Jesus’ point is clear. The kingdom of God begins in the hearts of those who accepts him as Savior and Lord. It is real and powerful. But it is also invisible and personal. Those who receive Jesus are changed on the inside. Hatred is replaced with God’s love. Arrogance subsides, and a humble spirit governs. Rebellion turns to obedience. Bitterness becomes thanksgiving. Sorrow turns to joy. Fears dissipate before a new courage. Selfishness gives way to a sacrificial spirit. Weakness is turned to strength. They become new creations in Christ Jesus, though their outer circumstances may not change much. The kingdom of God starts within those who believe in Jesus.
Though the kingdom of God is within us, we are not immune to the troubles of the world. Sometimes, we experience trials that can rob us of peace and joy. Sometimes we just get tired. At such times, Jesus invites us, “Come to me, all you who are weary and burdened, and I will give you rest.” In any circumstance or condition, we can come to Jesus. Then he restores his reign within us. Jesus gives peace to our souls. With Jesus in our hearts we can persevere in trials, smile amidst troubles, and go through life with a song in our hearts. The kingdom of God is within us through Jesus Christ.
Look again at verse 21. According to the footnote, the verse can also be rendered, “the kingdom of God is among you.” We can experience the kingdom of God relationally. As Christ reigns over individual people, he joins them together in a bond of love and peace. Though it is also invisible, it is as real as the kingdom within. Christian brothers and sisters love one another dearly. We can also experience the kingdom of God as we share the gospel with the lost. When one sinner repents, God's joy overflows and he shares this joy with us. It is a joy that the world does not know. The love and peace and joy of Christian community testifies to the world that Christ is living and his kingdom is real. When we honor Christ in our relationships we expereince the kingdom of God among us. So let’s love one another, forgive one another, bear one another, and help one another. Let’s share with those in need and comfort those who are suffering. The kingdom of God among us reveals Christ’s love to the world. It invites the world to come to God before Christ’s return.
II. The visible kingdom comes at Jesus' return (22-37)
Though Jesus had been speaking in response to the Pharisees, he was always thinking of his disciples. At present, they were very happy because Jesus was with them all the time. Whenever they felt a little down, Jesus did something once again that amazed them. Jesus always had a word of encouragement for them. Jesus’ example inspired them. But soon, Jesus would leave them and go back to the Father. They would have to stand by their own faith in the midst of persecution and hardships. Though they had the kingdom of God within them, they would suffer much in the world. They would be vulnerable, like the Pharisees were, to the false hope of human dreams. Forseeing this, Jesus taught the truth of the visible kingdom through his second coming. This could be their hope. Jesus taught what that day would be like, how it affects the world, and what to do as we wait for him.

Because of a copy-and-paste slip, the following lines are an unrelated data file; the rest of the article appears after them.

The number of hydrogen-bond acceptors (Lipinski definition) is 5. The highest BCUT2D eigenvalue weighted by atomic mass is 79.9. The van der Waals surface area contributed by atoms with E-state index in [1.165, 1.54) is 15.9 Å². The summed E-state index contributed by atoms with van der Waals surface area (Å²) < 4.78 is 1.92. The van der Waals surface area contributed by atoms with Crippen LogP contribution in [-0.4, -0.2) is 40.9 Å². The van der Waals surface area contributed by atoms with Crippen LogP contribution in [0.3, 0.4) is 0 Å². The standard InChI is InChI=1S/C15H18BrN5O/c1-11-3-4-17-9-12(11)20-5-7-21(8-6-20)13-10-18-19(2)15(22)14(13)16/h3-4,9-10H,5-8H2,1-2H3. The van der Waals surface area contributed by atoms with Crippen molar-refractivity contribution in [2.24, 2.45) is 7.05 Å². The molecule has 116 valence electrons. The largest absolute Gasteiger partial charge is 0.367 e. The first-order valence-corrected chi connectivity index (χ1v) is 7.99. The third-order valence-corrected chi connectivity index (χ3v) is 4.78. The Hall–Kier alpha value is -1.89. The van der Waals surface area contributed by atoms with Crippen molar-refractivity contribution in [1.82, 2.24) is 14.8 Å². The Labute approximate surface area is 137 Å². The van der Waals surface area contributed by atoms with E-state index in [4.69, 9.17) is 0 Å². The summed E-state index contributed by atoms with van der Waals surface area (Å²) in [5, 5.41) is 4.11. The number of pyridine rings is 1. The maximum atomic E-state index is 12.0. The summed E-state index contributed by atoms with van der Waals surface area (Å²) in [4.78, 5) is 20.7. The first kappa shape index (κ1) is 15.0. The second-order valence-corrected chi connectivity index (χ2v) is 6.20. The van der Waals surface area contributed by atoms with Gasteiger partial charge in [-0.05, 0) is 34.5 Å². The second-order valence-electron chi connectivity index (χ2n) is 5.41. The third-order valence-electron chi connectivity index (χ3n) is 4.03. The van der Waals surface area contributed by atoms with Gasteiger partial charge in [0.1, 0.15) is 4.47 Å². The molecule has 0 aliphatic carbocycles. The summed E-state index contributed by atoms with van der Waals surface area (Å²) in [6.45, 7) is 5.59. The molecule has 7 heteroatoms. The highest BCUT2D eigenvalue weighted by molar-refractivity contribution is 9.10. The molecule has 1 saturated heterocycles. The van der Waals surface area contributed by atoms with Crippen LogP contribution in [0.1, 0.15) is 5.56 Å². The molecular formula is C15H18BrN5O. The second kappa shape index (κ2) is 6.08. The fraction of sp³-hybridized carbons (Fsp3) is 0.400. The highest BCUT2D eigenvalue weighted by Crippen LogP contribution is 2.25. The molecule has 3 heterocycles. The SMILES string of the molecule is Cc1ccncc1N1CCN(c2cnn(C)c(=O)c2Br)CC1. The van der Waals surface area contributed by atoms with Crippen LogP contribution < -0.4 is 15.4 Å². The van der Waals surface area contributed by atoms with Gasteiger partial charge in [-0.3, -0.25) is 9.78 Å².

First, the Son of Man will come like the lightning (22-25). Since the disciples would long to see Jesus, they would be vulnerable to the rise of false Christs, whose followers would tempt them to abandon their mission. But Jesus told his disciples clearly not to run after them. His disciples would not hear about his return from others. Look at verse 24. “For the Son of Man in his day will be like the lightning, which flashes and lights up the sky from one end to the other.” Lightning strikes suddenly and unexpectedly. It comes from above and is visible to everyone. Last Friday night we had a severe thunderstorm in our area with flashing lightning and heavy rain. No one needed to hear from another person that a thunderstorm had come. We all experienced it for ourselves. When Jesus comes again we will not hear about it from others, we will see it for ourselves. We will all see it at once. It will be a universal event. 1 Thessalonians 4:16-17 says, “For the Lord himself will come down from heaven, with a loud command, with the voice of the archangel and with the trumpet call of God, and the dead in Christ will rise first. After that, we who are still alive and are left will be caught up together with them in the clouds to meet the Lord in the air. And so we will be with the Lord forever.” Jesus' coming will shake the world and raise the dead. This is our Christian hope.